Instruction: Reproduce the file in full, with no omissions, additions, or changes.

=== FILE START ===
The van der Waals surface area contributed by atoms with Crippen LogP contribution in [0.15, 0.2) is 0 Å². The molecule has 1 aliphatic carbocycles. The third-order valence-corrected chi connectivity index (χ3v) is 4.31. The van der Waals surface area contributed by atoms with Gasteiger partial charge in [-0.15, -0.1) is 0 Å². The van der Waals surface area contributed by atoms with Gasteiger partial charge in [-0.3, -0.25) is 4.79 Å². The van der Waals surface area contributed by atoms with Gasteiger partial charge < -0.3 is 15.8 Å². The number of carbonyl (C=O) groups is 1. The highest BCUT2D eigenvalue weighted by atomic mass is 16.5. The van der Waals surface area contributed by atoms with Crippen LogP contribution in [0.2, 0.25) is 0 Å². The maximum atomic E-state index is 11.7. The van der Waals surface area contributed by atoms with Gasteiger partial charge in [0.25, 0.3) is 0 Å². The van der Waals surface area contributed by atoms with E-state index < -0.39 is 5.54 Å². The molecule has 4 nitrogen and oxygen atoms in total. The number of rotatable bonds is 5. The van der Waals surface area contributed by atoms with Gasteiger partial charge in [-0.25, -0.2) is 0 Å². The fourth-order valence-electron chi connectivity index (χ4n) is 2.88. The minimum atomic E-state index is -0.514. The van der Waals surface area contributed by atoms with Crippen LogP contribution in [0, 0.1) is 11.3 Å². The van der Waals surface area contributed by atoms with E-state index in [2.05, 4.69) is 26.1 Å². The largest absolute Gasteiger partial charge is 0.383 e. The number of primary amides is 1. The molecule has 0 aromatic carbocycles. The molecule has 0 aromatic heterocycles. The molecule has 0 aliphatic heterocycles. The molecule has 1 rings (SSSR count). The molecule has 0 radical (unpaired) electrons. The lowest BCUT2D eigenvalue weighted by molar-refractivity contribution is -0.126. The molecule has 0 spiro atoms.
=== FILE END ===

The van der Waals surface area contributed by atoms with Crippen LogP contribution in [0.15, 0.2) is 0 Å². The molecule has 1 aliphatic carbocycles. The third-order valence-corrected chi connectivity index (χ3v) is 4.31. The van der Waals surface area contributed by atoms with Gasteiger partial charge in [-0.15, -0.1) is 0 Å². The van der Waals surface area contributed by atoms with Gasteiger partial charge in [-0.3, -0.25) is 4.79 Å². The van der Waals surface area contributed by atoms with Gasteiger partial charge < -0.3 is 15.8 Å². The number of carbonyl (C=O) groups is 1. The highest BCUT2D eigenvalue weighted by atomic mass is 16.5. The van der Waals surface area contributed by atoms with Crippen LogP contribution in [0.2, 0.25) is 0 Å². The maximum atomic E-state index is 11.7. The van der Waals surface area contributed by atoms with Gasteiger partial charge in [0.25, 0.3) is 0 Å². The van der Waals surface area contributed by atoms with E-state index < -0.39 is 5.54 Å². The molecule has 4 nitrogen and oxygen atoms in total. The number of rotatable bonds is 5. The van der Waals surface area contributed by atoms with Gasteiger partial charge in [-0.25, -0.2) is 0 Å². The fourth-order valence-electron chi connectivity index (χ4n) is 2.88. The minimum atomic E-state index is -0.514. The van der Waals surface area contributed by atoms with Crippen LogP contribution in [0, 0.1) is 11.3 Å². The van der Waals surface area contributed by atoms with E-state index in [2.05, 4.69) is 26.1 Å². The largest absolute Gasteiger partial charge is 0.383 e. The number of primary amides is 1. The molecule has 0 aromatic carbocycles. The molecule has 0 aromatic heterocycles. The molecule has 0 aliphatic heterocycles. The molecule has 1 rings (SSSR count). The molecule has 0 radical (unpaired) electrons. The lowest BCUT2D eigenvalue weighted by molar-refractivity contribution is -0.126. The molecule has 0 spiro atoms.